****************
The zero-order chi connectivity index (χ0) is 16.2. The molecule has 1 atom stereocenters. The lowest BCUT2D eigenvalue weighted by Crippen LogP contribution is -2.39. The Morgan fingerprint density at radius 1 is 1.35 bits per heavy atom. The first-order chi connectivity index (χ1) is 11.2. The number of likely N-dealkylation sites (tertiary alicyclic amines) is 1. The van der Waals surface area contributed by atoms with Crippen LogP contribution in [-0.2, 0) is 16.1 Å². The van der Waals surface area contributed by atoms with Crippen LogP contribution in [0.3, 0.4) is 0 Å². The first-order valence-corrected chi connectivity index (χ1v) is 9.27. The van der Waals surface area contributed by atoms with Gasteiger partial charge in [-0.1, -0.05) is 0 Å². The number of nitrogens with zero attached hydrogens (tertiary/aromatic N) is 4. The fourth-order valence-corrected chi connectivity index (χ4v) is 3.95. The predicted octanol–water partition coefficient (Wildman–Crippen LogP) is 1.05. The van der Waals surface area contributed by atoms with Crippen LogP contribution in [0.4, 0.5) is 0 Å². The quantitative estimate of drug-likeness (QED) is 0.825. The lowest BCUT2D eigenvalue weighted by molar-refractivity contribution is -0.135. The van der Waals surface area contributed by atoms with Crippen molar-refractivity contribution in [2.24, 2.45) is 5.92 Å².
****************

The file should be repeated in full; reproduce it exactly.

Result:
The zero-order chi connectivity index (χ0) is 16.2. The molecule has 1 atom stereocenters. The lowest BCUT2D eigenvalue weighted by Crippen LogP contribution is -2.39. The Morgan fingerprint density at radius 1 is 1.35 bits per heavy atom. The first-order chi connectivity index (χ1) is 11.2. The number of likely N-dealkylation sites (tertiary alicyclic amines) is 1. The van der Waals surface area contributed by atoms with Crippen LogP contribution in [-0.2, 0) is 16.1 Å². The van der Waals surface area contributed by atoms with Crippen LogP contribution in [0.3, 0.4) is 0 Å². The first-order valence-corrected chi connectivity index (χ1v) is 9.27. The van der Waals surface area contributed by atoms with Gasteiger partial charge in [-0.1, -0.05) is 0 Å². The number of nitrogens with zero attached hydrogens (tertiary/aromatic N) is 4. The fourth-order valence-corrected chi connectivity index (χ4v) is 3.95. The predicted octanol–water partition coefficient (Wildman–Crippen LogP) is 1.05. The van der Waals surface area contributed by atoms with Crippen LogP contribution in [0.4, 0.5) is 0 Å². The quantitative estimate of drug-likeness (QED) is 0.825. The lowest BCUT2D eigenvalue weighted by molar-refractivity contribution is -0.135. The van der Waals surface area contributed by atoms with Crippen molar-refractivity contribution in [2.24, 2.45) is 5.92 Å².